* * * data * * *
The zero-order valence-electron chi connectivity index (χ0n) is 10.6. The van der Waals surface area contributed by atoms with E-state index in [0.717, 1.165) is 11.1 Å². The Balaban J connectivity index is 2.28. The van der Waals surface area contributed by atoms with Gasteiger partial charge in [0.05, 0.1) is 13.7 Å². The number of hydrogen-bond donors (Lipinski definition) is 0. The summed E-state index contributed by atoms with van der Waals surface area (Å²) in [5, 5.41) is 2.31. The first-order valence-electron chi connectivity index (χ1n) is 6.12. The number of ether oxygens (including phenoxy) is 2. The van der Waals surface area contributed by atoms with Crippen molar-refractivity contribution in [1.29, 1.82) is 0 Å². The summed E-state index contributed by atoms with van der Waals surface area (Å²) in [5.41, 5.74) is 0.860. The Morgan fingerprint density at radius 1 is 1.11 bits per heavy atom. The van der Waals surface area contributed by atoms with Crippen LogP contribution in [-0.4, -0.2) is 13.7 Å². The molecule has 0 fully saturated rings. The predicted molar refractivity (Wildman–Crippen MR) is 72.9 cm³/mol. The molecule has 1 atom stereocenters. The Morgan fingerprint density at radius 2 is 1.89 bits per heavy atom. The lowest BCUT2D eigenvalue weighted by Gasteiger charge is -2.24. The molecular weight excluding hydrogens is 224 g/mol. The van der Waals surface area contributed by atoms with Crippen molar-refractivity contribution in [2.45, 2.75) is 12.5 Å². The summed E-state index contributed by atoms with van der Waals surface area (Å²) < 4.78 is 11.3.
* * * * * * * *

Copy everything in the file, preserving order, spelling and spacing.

The zero-order valence-electron chi connectivity index (χ0n) is 10.6. The van der Waals surface area contributed by atoms with E-state index in [0.717, 1.165) is 11.1 Å². The Balaban J connectivity index is 2.28. The van der Waals surface area contributed by atoms with Gasteiger partial charge in [0.05, 0.1) is 13.7 Å². The number of hydrogen-bond donors (Lipinski definition) is 0. The summed E-state index contributed by atoms with van der Waals surface area (Å²) in [5, 5.41) is 2.31. The first-order valence-electron chi connectivity index (χ1n) is 6.12. The number of ether oxygens (including phenoxy) is 2. The van der Waals surface area contributed by atoms with Crippen molar-refractivity contribution in [1.29, 1.82) is 0 Å². The summed E-state index contributed by atoms with van der Waals surface area (Å²) in [5.41, 5.74) is 0.860. The Morgan fingerprint density at radius 1 is 1.11 bits per heavy atom. The van der Waals surface area contributed by atoms with Crippen LogP contribution in [-0.4, -0.2) is 13.7 Å². The molecule has 0 fully saturated rings. The predicted molar refractivity (Wildman–Crippen MR) is 72.9 cm³/mol. The molecule has 1 atom stereocenters. The Morgan fingerprint density at radius 2 is 1.89 bits per heavy atom. The lowest BCUT2D eigenvalue weighted by Gasteiger charge is -2.24. The molecular weight excluding hydrogens is 224 g/mol. The van der Waals surface area contributed by atoms with Crippen molar-refractivity contribution in [2.45, 2.75) is 12.5 Å². The summed E-state index contributed by atoms with van der Waals surface area (Å²) < 4.78 is 11.3.